The Stonecore, my hands-down least favorite instance, is a dangerous place to use Mind Control. There are plenty of randomly spawning pats; Stonecore Earthshapers have a brutal AoE; and those damn Stonecore Sentries are all too ready to run off and aggro every mob they can. That doesn't mean you can't Mind Control here, of course -- it just means you need to be smart about doing it.
Just keep in mind that Stonecore Bruisers, like most unusually high-health mobs, are immune to MC. Like we discussed last week, it's all part of Fox's Rule of a Million -- if a mob has more than 1,000,000 health, it's almost guaranteed to be immune to Mind Control (if not all crowd control abilities).
There are only a select few mobs in Vortex Pinnacle vulnerable to Mind Control, but because of the mobs' healing abilities, it's one of the places you'll be called on to MC the most often -- specifically, the Temple Adept mob with the unfairly hasty heal. Be careful to note the mechanics of the "electric pyramids" that these mobs path with: Any cast directed at a mob under a pyramid will miss. When the electric pyramids are not present, you'll add the most value to the group by mind-controlling the Temple Adept to start the pull -- let the bad guys nuke it into oblivion before it can cast a single heal.
Executor of the Caliph
Lost City of the Tol'vir
The Lost City is a pretty dangerous place. There are a number of challenging pulls and a number of pathing mobs ... which means there are plenty of opportunities for your party to get swarmed with more mobs than it can handle. Mind Control works well here as a pull, but it works just as well as a tool for preventing a wipe. If your group accidentally aggros more mobs than you can handle, let your MCed pawn serve as the off tank until your group gets its wits back.
There's no shortage of mobs vulnerable to Mind Control in the Lost City -- almost everything serves as a potential target. Don't waste your time trying to MC the Oathsworn Captain, though. He's immune to your casts.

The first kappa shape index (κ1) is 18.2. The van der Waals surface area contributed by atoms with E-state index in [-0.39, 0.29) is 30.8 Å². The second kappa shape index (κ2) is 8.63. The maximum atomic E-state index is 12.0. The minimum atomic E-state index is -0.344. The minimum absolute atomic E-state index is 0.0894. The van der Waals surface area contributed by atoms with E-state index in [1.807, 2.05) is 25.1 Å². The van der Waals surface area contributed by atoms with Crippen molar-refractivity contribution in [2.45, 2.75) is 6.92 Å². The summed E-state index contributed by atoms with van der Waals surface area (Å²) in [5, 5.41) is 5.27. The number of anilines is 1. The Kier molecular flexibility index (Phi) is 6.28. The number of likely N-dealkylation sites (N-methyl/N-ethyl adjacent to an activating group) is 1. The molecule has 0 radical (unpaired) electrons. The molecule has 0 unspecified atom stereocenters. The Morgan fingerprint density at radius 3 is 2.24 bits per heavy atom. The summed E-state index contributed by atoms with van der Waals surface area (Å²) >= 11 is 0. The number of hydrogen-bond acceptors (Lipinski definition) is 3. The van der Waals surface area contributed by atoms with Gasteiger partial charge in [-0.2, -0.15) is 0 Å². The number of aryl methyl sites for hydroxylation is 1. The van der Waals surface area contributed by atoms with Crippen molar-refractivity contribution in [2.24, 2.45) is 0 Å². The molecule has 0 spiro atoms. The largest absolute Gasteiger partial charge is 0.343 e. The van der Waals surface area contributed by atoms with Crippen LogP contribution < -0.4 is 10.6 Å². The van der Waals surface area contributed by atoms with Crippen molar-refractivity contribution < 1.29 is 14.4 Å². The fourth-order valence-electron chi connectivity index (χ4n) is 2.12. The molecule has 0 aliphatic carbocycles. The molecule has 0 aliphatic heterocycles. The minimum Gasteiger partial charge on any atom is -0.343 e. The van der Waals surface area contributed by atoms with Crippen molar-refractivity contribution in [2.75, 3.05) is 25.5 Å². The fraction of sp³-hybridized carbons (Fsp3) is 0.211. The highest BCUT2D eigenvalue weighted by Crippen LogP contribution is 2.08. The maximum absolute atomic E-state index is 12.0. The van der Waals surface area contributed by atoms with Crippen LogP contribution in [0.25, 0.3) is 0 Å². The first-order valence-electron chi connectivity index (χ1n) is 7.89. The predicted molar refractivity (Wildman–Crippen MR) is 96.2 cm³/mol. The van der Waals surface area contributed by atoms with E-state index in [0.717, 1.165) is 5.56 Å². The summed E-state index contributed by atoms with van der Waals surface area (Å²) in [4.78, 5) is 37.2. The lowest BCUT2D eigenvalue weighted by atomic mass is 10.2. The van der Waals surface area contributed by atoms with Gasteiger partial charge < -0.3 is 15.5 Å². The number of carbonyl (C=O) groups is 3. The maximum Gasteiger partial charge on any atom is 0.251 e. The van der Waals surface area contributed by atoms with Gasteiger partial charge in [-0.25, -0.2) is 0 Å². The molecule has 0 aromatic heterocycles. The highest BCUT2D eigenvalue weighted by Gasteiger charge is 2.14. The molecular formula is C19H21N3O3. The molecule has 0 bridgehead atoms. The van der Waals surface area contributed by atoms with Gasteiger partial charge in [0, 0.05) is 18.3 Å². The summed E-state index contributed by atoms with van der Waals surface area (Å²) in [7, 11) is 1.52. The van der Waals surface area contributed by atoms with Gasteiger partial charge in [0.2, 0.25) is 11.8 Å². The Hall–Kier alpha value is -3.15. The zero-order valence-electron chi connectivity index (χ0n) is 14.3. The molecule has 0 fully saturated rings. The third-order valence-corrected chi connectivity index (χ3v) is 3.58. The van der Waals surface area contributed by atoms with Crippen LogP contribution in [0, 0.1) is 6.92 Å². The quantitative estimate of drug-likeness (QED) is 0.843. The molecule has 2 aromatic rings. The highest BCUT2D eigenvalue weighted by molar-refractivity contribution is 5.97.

Halls of Origination
The Halls of Origination seems to take forever to finish. It's not necessarily the trash pulls that eat up your time so much as it's the slew of bosses. It's great if you're trying to score extra justice points; it's miserable if you're trying to rush so you can catch a rebroadcast of Chelsea Lately. (They only re-air each episode about nine times in a given week, so if you miss one of those, you've only got eight other chances to watch it. You know, before you have to lower yourself to watching it "on demand." Or on Hulu.)
With so few enemies vulnerable to Mind Control here, one has to wonder if it's even worth the effort. That's up to you and your tank, of course, but personally, I find shadow priests offer a lot more value in dispelling the Temple Fireshaper's ugly Molten Barrier buff. (Unfortunately, he's immune to Mind Control.) If you do wind up mind-controlling an enemy, your most likely target is the difficult-to-tank Temple Swiftstalker.
Stone Trogg Brute
My favorite aspect of Grim Batol is the drake bombing run. If your party has skill and decent planning, you can wind up taking out most trash mobs before the instance even begins in earnest. For the time-starved shadow priest, that's a blessing (I've got lots of Chuy to watch, you understand), but it does severely reduce the need for crowd control. Who needs to Hex a mob that's already been whittled down to 40,000 health?
If you do wind up using Mind Control in Grim Batol, be careful. An awful lot of mobs here look humanoid but are actually dragonkin or elementals. Starting out a pull by casting Mind Control on an immune mob is a great way to wind up as a smear on the ground.
Of all the Cataclysm heroics, The Deadmines is my absolute favorite place to practice mind-controlling. Virtually every mob in it is a humanoid, giving a great variety of abilities to play with. But better yet, the abilities the mobs here have are a blast to play around with.
There are three distinct buffs you can grab via Mind Control. The first, Bloodwash, is a 30% haste buff (lasts 6 seconds) you can grab by mind-controlling Defias Blood Wizards. The second, also available from Blood Wizards, is called Ragezone -- it's a large red dome that increases the DPS of anyone who stands in it by 50%. The third, Renegade Strength, triples a target's health and reduces damage taken by 90%. Defias Envokers are capable of casting that ridiculously powerful ability, but you'll have to dispel their Envoker's Shield ability first.
And while you're mind-controlling left and right, take a moment to appreciate the flavor text on the kobolds' Candle Blast ability. It's something that, for the most part, only shadow priests will ever see.
Defias Blood Wizard
Are you more interested in watching health bars go down than watching them bounce back up? Think it's neat to dissolve into a ball of pure shadow every few minutes? Hunger for the tangy flesh of gnomes? The darker, shadowy side of Spiritual Guidance has you covered (occasionally through the use of puppets).